Yeah, I know. Three days into NABLOPOMO and I blew it on this blog. Well, in my defense, I was rocking a big fat sinus infection and was hopped up on Robitussin with codeine; so chances are I wouldn't have had much of any coherence or interest last night.
I am *this* close to being finished Mennonite in a Little Black Dress by Rhoda Janzen. I have so enjoyed Janzen's voice, humor and brutal honesty as she examines her roots, her rebellion against those roots and the eventual appreciation and respect (at a distance, of course) she finds for the belief system that in so many ways shaped her life.
Throughout the hilarious style of her writing--the endearing, adoring way she pokes fun of her mother, the sarcastic and self-deprecating multiple-choice quiz boxes, and her development of her very own 12-step program--she interlaces insightful and deeply philosophical snippets of the person she truly is, beyond the self-effacing "I'm such a goofball! How could I be anything else with this life?! Ha Ha!" image that so much of her book portrays. Take this passage, for example,
"But I have come to believe that virtue isn't a condition of character. It's an elected action. It's a choice we keep making, over and over, hoping that someday we'll create a habit so strong it will carry us through our bouts of pettiness and meanness. Until recently I dismissed Niccolo Machiavelli's brutish philosophy that the ends justify the means, but lately I've begun to question that. If in the service of choosing virtuous behavior we need to practice some odd belief, where's the harm? Don't we all have our weird little rehearsals and rituals? Sure, from a ratiocinative point of view, the intervention of angels on the wall seems an unlikely way to achieve virtue in praxis. Or take the case of the nuns. Insisting that you are the bride of Christ is pretty wacky, in my opinion. So is the bizarre corollary, giving up sex on purpose. Yet these choices, odd as they are, harm nobody. It seems to me that there are many paths to virtue, many ways of creating the patterns of behavior that result in habitual resistance to human badnness....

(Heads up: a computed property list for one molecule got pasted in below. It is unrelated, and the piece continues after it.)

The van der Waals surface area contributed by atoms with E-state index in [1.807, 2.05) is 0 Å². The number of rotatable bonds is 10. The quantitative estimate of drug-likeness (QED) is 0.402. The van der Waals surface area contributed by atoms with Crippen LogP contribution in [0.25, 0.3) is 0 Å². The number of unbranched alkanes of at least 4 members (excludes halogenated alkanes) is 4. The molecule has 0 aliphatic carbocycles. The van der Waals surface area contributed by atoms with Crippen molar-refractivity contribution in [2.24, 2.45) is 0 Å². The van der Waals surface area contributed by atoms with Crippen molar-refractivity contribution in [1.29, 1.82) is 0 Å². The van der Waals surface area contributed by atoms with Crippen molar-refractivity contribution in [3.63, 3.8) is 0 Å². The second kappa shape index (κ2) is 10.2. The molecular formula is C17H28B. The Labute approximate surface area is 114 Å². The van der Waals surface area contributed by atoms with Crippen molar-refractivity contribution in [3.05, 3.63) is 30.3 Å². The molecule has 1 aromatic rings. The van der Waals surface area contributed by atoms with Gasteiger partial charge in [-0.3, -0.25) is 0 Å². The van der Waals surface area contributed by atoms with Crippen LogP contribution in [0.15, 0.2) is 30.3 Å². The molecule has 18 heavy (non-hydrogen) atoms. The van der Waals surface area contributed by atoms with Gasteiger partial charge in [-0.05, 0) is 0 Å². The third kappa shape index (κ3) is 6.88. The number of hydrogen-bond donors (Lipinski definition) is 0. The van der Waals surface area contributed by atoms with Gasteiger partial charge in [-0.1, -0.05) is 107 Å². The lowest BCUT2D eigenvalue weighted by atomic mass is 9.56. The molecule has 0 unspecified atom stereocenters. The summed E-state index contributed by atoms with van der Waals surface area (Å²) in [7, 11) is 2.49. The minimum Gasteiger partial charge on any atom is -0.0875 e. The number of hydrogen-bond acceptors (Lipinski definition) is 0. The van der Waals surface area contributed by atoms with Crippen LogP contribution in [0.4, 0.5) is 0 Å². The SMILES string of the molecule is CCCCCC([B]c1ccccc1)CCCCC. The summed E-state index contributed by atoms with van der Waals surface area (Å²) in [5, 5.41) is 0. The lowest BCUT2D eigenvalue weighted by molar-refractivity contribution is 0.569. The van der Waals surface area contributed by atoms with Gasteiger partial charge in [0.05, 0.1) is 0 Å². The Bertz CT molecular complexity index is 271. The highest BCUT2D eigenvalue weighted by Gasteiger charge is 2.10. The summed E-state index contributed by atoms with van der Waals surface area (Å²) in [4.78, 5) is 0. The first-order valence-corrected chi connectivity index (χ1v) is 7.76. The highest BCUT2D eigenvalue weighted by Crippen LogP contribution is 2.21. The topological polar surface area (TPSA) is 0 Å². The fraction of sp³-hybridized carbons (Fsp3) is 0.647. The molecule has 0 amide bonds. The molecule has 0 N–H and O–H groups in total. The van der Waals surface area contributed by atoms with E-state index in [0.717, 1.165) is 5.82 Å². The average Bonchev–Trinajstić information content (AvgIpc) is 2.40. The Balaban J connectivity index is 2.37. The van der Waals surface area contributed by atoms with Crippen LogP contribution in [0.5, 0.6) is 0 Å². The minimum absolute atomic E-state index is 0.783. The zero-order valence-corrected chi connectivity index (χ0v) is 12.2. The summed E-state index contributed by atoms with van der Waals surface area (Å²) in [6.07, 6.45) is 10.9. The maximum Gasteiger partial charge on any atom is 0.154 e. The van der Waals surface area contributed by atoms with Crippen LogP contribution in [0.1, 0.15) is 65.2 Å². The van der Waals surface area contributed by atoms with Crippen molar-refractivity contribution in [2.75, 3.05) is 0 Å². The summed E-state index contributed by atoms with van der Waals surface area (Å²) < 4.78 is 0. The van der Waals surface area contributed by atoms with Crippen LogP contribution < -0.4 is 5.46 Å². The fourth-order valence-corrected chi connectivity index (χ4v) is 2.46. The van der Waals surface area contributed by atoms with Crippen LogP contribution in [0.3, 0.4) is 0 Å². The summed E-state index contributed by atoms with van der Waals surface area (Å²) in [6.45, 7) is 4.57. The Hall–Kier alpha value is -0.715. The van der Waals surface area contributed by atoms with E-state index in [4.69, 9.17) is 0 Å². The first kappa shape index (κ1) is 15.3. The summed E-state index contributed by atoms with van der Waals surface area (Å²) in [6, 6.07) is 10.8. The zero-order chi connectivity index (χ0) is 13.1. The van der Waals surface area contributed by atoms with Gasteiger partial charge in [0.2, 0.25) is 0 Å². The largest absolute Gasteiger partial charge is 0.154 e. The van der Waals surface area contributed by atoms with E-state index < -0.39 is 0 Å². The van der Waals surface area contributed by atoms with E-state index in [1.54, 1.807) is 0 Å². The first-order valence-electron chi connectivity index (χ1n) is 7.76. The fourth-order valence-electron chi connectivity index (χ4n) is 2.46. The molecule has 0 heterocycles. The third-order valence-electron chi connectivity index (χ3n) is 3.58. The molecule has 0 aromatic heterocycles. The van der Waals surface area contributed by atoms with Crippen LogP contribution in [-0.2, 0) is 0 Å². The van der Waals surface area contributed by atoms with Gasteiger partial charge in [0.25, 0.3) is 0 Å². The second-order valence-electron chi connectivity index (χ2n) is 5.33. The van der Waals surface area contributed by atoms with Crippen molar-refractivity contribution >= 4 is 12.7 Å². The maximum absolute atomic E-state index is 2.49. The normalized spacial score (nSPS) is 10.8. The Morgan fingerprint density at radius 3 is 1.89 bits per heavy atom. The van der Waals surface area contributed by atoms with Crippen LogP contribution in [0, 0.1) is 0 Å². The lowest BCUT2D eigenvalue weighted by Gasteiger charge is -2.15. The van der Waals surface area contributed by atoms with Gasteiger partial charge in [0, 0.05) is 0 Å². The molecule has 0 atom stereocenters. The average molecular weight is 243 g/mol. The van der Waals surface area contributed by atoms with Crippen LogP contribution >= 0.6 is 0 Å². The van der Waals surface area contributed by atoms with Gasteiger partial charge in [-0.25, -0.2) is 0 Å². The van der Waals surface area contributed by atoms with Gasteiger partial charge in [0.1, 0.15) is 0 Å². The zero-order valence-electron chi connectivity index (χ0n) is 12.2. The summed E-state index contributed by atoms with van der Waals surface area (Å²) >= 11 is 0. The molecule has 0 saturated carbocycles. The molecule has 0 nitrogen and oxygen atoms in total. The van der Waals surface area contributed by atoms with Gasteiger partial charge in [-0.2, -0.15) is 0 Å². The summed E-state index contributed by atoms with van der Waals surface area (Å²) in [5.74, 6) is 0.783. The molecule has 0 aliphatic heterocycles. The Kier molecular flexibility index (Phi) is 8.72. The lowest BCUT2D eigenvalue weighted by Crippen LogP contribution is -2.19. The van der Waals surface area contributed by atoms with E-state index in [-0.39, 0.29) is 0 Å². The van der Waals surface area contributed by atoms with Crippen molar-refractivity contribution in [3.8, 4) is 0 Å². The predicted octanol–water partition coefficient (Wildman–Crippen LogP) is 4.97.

At this stage of my life, I am willing to accept not only that there are many paths to virtue, but that our experiences on these varied paths might be real. We can't measure the existence of supernatural beings any more than we can control our partners. And anyhow, I don't want to measure supernatural beings or control my partner. What I want to measure, what I can control, is my own response to life's challenges," 175-176)
But when she's not waxing philosophical? Freaking hilarious. I have about 10 pages left to read and I'm bummed. I wish this book were 500 pages long.